Two years ago, Sesame Workshop, the educational arm of Sesame Street, launched Sesame Street in Communities to offer support, guidance, and tools to those working with our most vulnerable population, our children. In the “About Us” description on their website Sesame Street in Communities they share their intention:
“Every day, you make a difference by helping kids and families grow smarter, stronger, and kinder. Organizations like yours unite communities, foster families’ and kids’ resilience, nurture their physical and mental health and provide critical early learning opportunities. You’re an important part of the “circle of care” that surrounds the families and kids who need it most. We’ve created Sesame Street in Communities to support you in this critical work…”
As a Preschool Nurse, this speaks directly to the heart of what I do in Camden, New Jersey every day, engaged in the “circle of care.” I know so many school nurse colleagues, regardless of the ages/grades you serve, are equally moved by this notion of “circle of care.” How fitting that Sesame Street would create another branch on their “giving tree” and create a community-based format for those of us who are engaged in the important work of caring for children.
One of the best parts of Sesame Street in Communities are the free offerings for professional development for teachers and community providers. There are even health offerings, and this is a link to the asthma education webinar: Exploring Asthma webinar with pediatric pulmonologist Dr. Amy Brown. The webinars are free and do provide certificates of completion that school nurses may be able to use to support professional development hours (check with your school districts).
Sesame Street in Communities launched one of their most ambitious initiatives that address childhood trauma. Sesame Street in Communities, with the support of the Robert Wood Johnson Foundation, has created evidence-based content that supports promoting resilience to counteract the negative impact of ACEs (Adverse Childhood Experiences). The experiences included in the CDC–Kaiser Permanente landmark study on childhood trauma (occurring before the age of 18), include:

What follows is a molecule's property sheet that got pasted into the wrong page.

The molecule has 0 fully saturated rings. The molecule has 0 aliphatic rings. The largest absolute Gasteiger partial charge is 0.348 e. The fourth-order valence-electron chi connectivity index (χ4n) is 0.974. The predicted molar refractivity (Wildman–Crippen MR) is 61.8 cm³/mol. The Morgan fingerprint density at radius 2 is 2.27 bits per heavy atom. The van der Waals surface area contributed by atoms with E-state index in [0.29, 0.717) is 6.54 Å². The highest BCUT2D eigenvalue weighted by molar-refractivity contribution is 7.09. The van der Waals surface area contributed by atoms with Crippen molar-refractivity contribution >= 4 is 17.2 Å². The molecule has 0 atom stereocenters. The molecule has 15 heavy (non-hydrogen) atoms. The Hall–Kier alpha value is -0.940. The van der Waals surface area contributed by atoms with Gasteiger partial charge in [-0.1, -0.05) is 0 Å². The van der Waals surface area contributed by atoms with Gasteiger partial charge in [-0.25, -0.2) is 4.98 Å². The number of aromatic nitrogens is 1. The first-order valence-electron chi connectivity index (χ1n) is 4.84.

- emotional, physical, or sexual abuse
- emotional or physical neglect
- witnessing violence against one’s mother
- a parent’s addiction to alcohol or other substance, or a family member’s mental illness
- separation or divorce
- the incarceration of a parent
- involvement with the foster care system
- witnessing community violence
- living in an unsafe neighborhood bullying
- experiencing racism
Here is a link to the trauma initiative and resources to add to your “circle of care” toolkit: Sesame Street in Communities trauma-informed resources.
As we sit in the aftermath of national tragedies, natural disasters, and division within our country and communities, it helps to review the important tools that Sesame Street in Communities has provided. There is something comforting about watching Big Bird, Elmo and friends talk about “Big Feelings” during these complex times.
I know, for me, my “circle of care” just got stronger thanks to the work of Sesame Street in Communities. My goal is to share this information with my schools, family workers, and parents. I hope you join me on the pages of Sesame Street in Communities on Facebook and on Twitter to share your outcomes!
Here is the Facebook address: https://www.facebook.com/SesameStreetInCommunities/.
Here is the address for Sesame Street Community Providers: https://www.facebook.com/groups/1231369413647623/
Here is the Twitter handle: @SesameCommunity